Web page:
Choosing To Focus On The Positive Continued…
Focus On Existing Goals Or Create Meaningful Goals
Exert from ‘How To Turn Your Dreams Into Reality’…
Bill Copeland, a well respected author, once said “the trouble with not having a goal is that you can spend your life running up and down the field and never score.” The truth is that in today’s society whereby instant communication is the norm with sites like Facebook, Hotmail and Twitter constantly vying for our attention, it can be challenging to sit down and assess what we want to achieve on a deeper level, let alone make time for those activities.
In Tony Hsieh’s book, Delivering Happiness, he pin points ‘perceived progress’ as an essential component of our overall happiness and, as the field of positive psychology develops, this principle is becoming widely accepted.
The process of making our dreams reality can be a very exciting and creative one. Essentially we are creating a map to get us from where we are now (Point A) to where we want to be (Point B). Though there is much advice surrounding the area of setting goals there is generally a consensus that all goals must be S.M.A.R.T.
S.M.A.R.T. goals are Specific, Measurable, Achievable, Realistic and Timescaled.
Let’s explore the meaning of S.M.A.R.T. in this context further…
Specific goals identify what we want to achieve on a practical level and are often grounded in weekly participation of your chosen pursuit. For example, a vague goal would be to become a pop star. Although becoming a pop star is an admirable goal we need to think of how we are going to achieve that and add these interim steps to our main goal.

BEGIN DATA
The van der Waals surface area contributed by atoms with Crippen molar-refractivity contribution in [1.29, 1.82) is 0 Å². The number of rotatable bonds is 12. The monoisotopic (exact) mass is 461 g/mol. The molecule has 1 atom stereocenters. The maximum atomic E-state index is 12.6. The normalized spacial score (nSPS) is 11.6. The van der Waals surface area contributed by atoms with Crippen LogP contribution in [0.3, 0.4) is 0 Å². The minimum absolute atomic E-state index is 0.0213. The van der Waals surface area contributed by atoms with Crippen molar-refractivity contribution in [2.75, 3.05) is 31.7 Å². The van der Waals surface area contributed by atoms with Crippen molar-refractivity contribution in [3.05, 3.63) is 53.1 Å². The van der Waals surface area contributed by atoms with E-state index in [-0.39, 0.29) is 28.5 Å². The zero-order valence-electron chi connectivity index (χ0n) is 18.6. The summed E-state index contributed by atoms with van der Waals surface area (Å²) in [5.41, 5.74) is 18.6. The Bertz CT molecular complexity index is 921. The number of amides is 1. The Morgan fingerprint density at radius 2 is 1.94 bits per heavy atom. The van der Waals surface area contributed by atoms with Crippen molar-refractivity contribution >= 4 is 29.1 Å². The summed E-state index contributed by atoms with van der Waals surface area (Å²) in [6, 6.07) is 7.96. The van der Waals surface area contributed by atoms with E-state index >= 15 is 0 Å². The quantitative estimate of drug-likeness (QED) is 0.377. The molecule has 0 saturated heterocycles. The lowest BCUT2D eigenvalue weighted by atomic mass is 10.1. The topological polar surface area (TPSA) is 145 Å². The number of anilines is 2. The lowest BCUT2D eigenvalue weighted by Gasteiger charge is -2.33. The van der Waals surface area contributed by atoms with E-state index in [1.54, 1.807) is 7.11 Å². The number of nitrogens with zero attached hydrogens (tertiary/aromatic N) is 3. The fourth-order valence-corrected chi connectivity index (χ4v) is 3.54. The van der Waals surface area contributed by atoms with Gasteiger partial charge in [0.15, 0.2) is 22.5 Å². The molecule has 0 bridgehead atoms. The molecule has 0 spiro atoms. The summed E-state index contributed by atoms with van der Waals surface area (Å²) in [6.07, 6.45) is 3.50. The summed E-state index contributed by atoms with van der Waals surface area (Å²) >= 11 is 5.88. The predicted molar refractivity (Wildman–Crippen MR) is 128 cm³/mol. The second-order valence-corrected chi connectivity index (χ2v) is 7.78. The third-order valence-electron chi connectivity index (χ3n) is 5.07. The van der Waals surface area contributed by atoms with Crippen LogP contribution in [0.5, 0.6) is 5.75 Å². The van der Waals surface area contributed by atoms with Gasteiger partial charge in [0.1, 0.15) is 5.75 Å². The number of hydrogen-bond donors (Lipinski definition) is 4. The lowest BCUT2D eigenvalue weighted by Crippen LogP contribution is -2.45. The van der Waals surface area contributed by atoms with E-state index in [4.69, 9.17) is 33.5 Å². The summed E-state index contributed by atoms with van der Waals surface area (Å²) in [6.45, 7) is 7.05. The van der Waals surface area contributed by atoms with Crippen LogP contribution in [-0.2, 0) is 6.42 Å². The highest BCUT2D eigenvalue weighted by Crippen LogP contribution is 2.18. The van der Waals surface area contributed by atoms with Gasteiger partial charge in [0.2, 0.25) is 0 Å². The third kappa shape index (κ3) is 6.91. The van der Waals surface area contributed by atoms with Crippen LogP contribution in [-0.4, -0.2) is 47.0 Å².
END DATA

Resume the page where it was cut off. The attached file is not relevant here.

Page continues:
A specific goal in order to achieve chart success might therefore be to take weekly singing lessons and practice singing exercises for thirty minutes a day. Once we have specific goals we immediately feel energized as we know on a practical level what needs to be done.
Goals also need to be measurable; ideally goals should be measured in the short-term and medium-term. For example, you can easily measure whether you have been attending weekly singing lessons and practicing each day.
Every six months you can review whether you have made progress by seeing if you have attended any open mike nights or have started writing your own lyrics. The main objective is to outline how and when we will measure our progress. This helps us adjust our goals when necessary and keeps us motivated down the line.
In order to ensure our motivation remains high it is vital that our goals are achievable. This needn’t mean thinking small, but it is essential that we plan the steps of our goals methodically and that we allow a realistic timeframe to achieve those goals.
When our goals are truly achievable they will cease to be the dreams and fantasies they set out as and will start to appear more feasible, thereby increasing our drive to achieve them.